What distinguishes seasoned public speakers from the relatively inexperienced?
The veterans know the fear never goes away. They’ve also learned the first step to coping with — perhaps even conquering — fear is understanding what really motivates it.
Consider this question: What is the worst thing you believe will happen to you when you speak to an audience?
Think. The worst thing.
I pose this question to folks in my presentation skills clinics who tell me (and others) how much they dread public speaking. I ask them to probe their respective terrors.
Does anyone admit a fear of being shot or pelted with rocks or driven from the stage by sharp sticks?
It seems their fears are much more prosaic.
They fear their minds will go blank and they’ll forget what they were going to say next.
They fear not being able to think on their feet and respond intelligently if asked a difficult question.
They fear not making a good impression.
They fear they will fail. Nothing specific, mind you, just fail in some general sense.
These are real, tangible concerns among many people, certainly.
And each of them can be managed.
For instance, are you afraid of your mind going blank in the middle of your presentation? Here’s what you can do:
Learn to use notes. Not a script (pleeeze), but brief memory joggers, bullets, keywords. Write them on an index card that can be held discretely in the palm of your hand as you speak (no lectern required). There’s no shame in using a “cheater.” In fact, audiences will appreciate you for making the effort to stay on track and thus give them better value for their time.
Afraid of a tough question?
Preparation is the best antidote here. Make and take the time to anticipate and talk through the most difficult questions that could be asked about your topic.
This is a tool I often use in my media clinics to prep spokespersons for an interview. After all, it’s not the easy questions you worry about. It’s the hard ones. So spend your prep time there, systematically reviewing your ideas, your positions, your responses. Be your own worst tormentor and interrogate yourself brutally. Give yourself no quarter.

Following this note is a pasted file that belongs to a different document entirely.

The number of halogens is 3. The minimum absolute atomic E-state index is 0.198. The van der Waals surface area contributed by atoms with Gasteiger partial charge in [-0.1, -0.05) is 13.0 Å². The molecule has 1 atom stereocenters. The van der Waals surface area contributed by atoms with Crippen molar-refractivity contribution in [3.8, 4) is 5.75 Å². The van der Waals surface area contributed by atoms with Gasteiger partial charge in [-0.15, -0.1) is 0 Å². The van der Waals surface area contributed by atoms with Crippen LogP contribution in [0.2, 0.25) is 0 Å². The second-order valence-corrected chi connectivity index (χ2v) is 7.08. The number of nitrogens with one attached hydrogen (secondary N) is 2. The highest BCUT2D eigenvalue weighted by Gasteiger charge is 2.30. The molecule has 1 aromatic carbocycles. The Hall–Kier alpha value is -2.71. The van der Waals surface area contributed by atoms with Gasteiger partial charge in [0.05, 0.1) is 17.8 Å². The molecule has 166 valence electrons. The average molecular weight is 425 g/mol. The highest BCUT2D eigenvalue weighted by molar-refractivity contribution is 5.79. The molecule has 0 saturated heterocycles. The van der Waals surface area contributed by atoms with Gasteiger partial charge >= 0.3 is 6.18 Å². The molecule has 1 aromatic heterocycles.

As you formulate your potential replies, rehearse them aloud. Get comfortable with your choice of words. Find a mirror and become aware of your physical mannerisms (defensively crossed arms or timidly hunched shoulders, perhaps?) as you deliver your response.
Do this and when tough questions do come up, you may just avoid that horribly surprised and frightened look on your face and proceed to speak with calm and persuasive confidence.
(By the way, never be afraid to say “I don’t know” when you don’t know. Your candor will mean more to your audience than you trying to fake it with obfuscation and doublespeak. The first answer says you lack the answers. The second says you don’t know what you’re talking about. There’s a difference.)
As for leaving a good impression, ultimately that’s not as much up to you as it is up to your audience. They decide how well you’ve done. What you can do to influence the outcome, however, is be ready to speak, be dressed appropriately, deliver your message with clarity and confidence, and above all, respect your audience’s needs and time. Certainly that’s not beyond your reach.
Remember your purpose in speaking is not about you, it’s about your audience and what they hope to learn from you.
Being afraid is not in itself a bad thing … unless you fail to be honest and specific about it with yourself. Confront your fears by identifying exactly what you’re afraid of. Put a face to the beast so you can look it in the eye. That single act alone may just be enough to drain away much of your anxiety as you prepare to manage your fear and give your audience the presentation they expect and deserve.